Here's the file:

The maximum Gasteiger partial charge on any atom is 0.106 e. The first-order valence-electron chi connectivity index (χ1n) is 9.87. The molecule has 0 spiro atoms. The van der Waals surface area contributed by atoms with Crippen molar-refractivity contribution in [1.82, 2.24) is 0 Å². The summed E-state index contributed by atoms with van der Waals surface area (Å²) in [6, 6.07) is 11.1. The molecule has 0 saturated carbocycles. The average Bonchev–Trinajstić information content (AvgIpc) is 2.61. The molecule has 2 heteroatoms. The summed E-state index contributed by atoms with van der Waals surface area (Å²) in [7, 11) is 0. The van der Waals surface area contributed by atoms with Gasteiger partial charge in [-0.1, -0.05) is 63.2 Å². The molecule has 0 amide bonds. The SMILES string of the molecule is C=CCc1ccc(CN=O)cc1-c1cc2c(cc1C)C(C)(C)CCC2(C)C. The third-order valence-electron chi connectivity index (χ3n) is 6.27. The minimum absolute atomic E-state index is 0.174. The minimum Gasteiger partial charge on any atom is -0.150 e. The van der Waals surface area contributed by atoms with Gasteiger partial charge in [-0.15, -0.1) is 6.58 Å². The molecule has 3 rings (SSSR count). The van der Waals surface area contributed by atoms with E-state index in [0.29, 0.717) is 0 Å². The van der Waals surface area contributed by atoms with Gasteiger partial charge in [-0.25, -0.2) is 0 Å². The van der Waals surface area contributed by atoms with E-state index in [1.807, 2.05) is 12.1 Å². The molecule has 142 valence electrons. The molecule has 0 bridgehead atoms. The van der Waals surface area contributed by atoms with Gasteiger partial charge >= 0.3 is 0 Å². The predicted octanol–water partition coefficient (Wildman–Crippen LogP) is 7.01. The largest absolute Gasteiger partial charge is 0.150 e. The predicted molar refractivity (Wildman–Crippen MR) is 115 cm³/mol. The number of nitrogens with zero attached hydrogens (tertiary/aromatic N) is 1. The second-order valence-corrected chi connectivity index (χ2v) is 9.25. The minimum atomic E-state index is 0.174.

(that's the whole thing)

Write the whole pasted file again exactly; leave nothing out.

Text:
The maximum Gasteiger partial charge on any atom is 0.106 e. The first-order valence-electron chi connectivity index (χ1n) is 9.87. The molecule has 0 spiro atoms. The van der Waals surface area contributed by atoms with Crippen molar-refractivity contribution in [1.82, 2.24) is 0 Å². The summed E-state index contributed by atoms with van der Waals surface area (Å²) in [6, 6.07) is 11.1. The molecule has 0 saturated carbocycles. The average Bonchev–Trinajstić information content (AvgIpc) is 2.61. The molecule has 2 heteroatoms. The summed E-state index contributed by atoms with van der Waals surface area (Å²) in [7, 11) is 0. The van der Waals surface area contributed by atoms with Gasteiger partial charge in [-0.1, -0.05) is 63.2 Å². The molecule has 0 amide bonds. The SMILES string of the molecule is C=CCc1ccc(CN=O)cc1-c1cc2c(cc1C)C(C)(C)CCC2(C)C. The third-order valence-electron chi connectivity index (χ3n) is 6.27. The minimum absolute atomic E-state index is 0.174. The minimum Gasteiger partial charge on any atom is -0.150 e. The van der Waals surface area contributed by atoms with Gasteiger partial charge in [-0.15, -0.1) is 6.58 Å². The molecule has 3 rings (SSSR count). The van der Waals surface area contributed by atoms with E-state index in [0.29, 0.717) is 0 Å². The van der Waals surface area contributed by atoms with Gasteiger partial charge in [-0.25, -0.2) is 0 Å². The van der Waals surface area contributed by atoms with E-state index in [1.807, 2.05) is 12.1 Å². The molecule has 142 valence electrons. The molecule has 0 bridgehead atoms. The van der Waals surface area contributed by atoms with Gasteiger partial charge >= 0.3 is 0 Å². The predicted octanol–water partition coefficient (Wildman–Crippen LogP) is 7.01. The largest absolute Gasteiger partial charge is 0.150 e. The predicted molar refractivity (Wildman–Crippen MR) is 115 cm³/mol. The number of nitrogens with zero attached hydrogens (tertiary/aromatic N) is 1. The second-order valence-corrected chi connectivity index (χ2v) is 9.25. The minimum atomic E-state index is 0.174.